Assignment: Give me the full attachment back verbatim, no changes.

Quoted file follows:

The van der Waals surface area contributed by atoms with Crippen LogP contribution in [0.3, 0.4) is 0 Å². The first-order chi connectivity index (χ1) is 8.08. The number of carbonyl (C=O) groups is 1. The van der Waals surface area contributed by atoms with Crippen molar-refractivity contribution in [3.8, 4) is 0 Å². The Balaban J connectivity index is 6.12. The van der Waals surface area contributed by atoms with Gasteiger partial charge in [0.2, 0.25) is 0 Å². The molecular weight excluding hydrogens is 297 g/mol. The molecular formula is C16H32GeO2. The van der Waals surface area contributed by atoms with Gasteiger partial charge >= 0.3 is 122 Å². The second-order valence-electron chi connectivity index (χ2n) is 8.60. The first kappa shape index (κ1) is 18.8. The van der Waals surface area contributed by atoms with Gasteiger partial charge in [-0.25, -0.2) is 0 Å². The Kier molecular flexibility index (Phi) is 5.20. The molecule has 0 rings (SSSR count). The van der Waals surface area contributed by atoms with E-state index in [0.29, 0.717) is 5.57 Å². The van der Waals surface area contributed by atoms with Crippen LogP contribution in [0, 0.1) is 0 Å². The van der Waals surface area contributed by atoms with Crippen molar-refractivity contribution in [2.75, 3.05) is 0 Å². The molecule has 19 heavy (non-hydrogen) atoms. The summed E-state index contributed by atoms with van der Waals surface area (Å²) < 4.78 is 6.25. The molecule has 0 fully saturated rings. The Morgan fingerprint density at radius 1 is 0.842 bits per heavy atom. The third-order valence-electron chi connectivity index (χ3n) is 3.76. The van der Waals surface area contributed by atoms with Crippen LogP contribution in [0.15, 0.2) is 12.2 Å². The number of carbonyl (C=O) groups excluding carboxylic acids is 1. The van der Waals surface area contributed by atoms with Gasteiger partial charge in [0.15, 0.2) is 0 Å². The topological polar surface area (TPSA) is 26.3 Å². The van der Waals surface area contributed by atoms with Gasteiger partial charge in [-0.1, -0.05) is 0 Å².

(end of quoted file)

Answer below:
The van der Waals surface area contributed by atoms with Crippen LogP contribution in [0.3, 0.4) is 0 Å². The first-order chi connectivity index (χ1) is 8.08. The number of carbonyl (C=O) groups is 1. The van der Waals surface area contributed by atoms with Crippen molar-refractivity contribution in [3.8, 4) is 0 Å². The Balaban J connectivity index is 6.12. The van der Waals surface area contributed by atoms with Gasteiger partial charge in [0.2, 0.25) is 0 Å². The molecular weight excluding hydrogens is 297 g/mol. The molecular formula is C16H32GeO2. The van der Waals surface area contributed by atoms with Gasteiger partial charge >= 0.3 is 122 Å². The second-order valence-electron chi connectivity index (χ2n) is 8.60. The first kappa shape index (κ1) is 18.8. The van der Waals surface area contributed by atoms with Gasteiger partial charge in [-0.25, -0.2) is 0 Å². The Kier molecular flexibility index (Phi) is 5.20. The molecule has 0 rings (SSSR count). The van der Waals surface area contributed by atoms with E-state index in [0.29, 0.717) is 5.57 Å². The van der Waals surface area contributed by atoms with Crippen LogP contribution in [0, 0.1) is 0 Å². The van der Waals surface area contributed by atoms with Crippen molar-refractivity contribution in [2.75, 3.05) is 0 Å². The molecule has 19 heavy (non-hydrogen) atoms. The summed E-state index contributed by atoms with van der Waals surface area (Å²) < 4.78 is 6.25. The molecule has 0 fully saturated rings. The Morgan fingerprint density at radius 1 is 0.842 bits per heavy atom. The third-order valence-electron chi connectivity index (χ3n) is 3.76. The van der Waals surface area contributed by atoms with Crippen LogP contribution in [0.15, 0.2) is 12.2 Å². The number of carbonyl (C=O) groups excluding carboxylic acids is 1. The van der Waals surface area contributed by atoms with Gasteiger partial charge in [0.15, 0.2) is 0 Å². The topological polar surface area (TPSA) is 26.3 Å². The van der Waals surface area contributed by atoms with Gasteiger partial charge in [-0.1, -0.05) is 0 Å².